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Few gun bills make it to the governor’s desk

St. Louis Circuit Attorney's Office
Wikimedia Commons

Governor Michelle Lujan Grisham came into this year’s one-month session with an ambitious set of gun legislation goals. Only a few made it through, however.

The House and Senate filed a couple dozen bills related to guns. Several of those were part of the Governor’s public safety agenda, which came on the heels of her sprawling executive order related to gun violence and illegal drug use.

Of those bills, two are making it to her desk.

The first, SB 5, would ban firearms in or near polling places and dropboxes on election day or during early voting. That bill has an exception for anyone with a concealed handgun license, law enforcement officials, people conducting non-election-related business, and those in their vehicles.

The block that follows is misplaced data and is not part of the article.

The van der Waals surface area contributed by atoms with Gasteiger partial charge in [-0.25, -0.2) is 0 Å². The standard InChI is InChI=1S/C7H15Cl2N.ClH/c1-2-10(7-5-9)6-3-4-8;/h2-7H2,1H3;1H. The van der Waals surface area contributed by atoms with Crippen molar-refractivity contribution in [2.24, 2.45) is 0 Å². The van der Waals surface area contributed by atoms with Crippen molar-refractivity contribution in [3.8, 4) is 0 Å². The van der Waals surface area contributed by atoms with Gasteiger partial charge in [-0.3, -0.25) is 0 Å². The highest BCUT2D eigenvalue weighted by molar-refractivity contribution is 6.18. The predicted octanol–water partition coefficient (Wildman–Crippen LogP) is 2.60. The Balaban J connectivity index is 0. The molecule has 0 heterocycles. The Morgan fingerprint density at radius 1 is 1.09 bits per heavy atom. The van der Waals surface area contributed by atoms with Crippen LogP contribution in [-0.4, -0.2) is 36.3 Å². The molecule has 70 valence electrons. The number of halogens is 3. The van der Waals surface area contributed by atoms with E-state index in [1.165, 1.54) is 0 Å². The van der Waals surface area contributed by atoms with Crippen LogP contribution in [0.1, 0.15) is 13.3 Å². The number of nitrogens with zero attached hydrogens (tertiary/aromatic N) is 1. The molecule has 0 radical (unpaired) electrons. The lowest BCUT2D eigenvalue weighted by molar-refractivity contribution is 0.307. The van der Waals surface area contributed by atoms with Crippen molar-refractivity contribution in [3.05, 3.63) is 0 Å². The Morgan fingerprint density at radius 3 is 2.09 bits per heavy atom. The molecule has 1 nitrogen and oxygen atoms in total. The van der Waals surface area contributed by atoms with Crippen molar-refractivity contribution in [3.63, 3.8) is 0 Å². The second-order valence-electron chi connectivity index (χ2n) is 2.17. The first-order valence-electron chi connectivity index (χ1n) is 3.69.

The second, HB 129, would mandate a 7-day waiting period for firearm purchases. The bill originally called for a 14-day waiting period, but was amended in the House. Advocates for that bill say that it would give those considering suicide or harming others a cooling off period.

Both bills faced heated debates in committee and floor hearings. Some of the bills that didn’t make it would’ve raised the purchasing age for some firearms, created an office of gun violence prevention, and banned firearms from playgrounds.

The Governor is considering holding a special session for public safety legislation.

This coverage is made possible by the W.K. Kellogg Foundation and KUNM listeners. 

Megan Myscofski is a reporter with KUNM's Poverty and Public Health Project.
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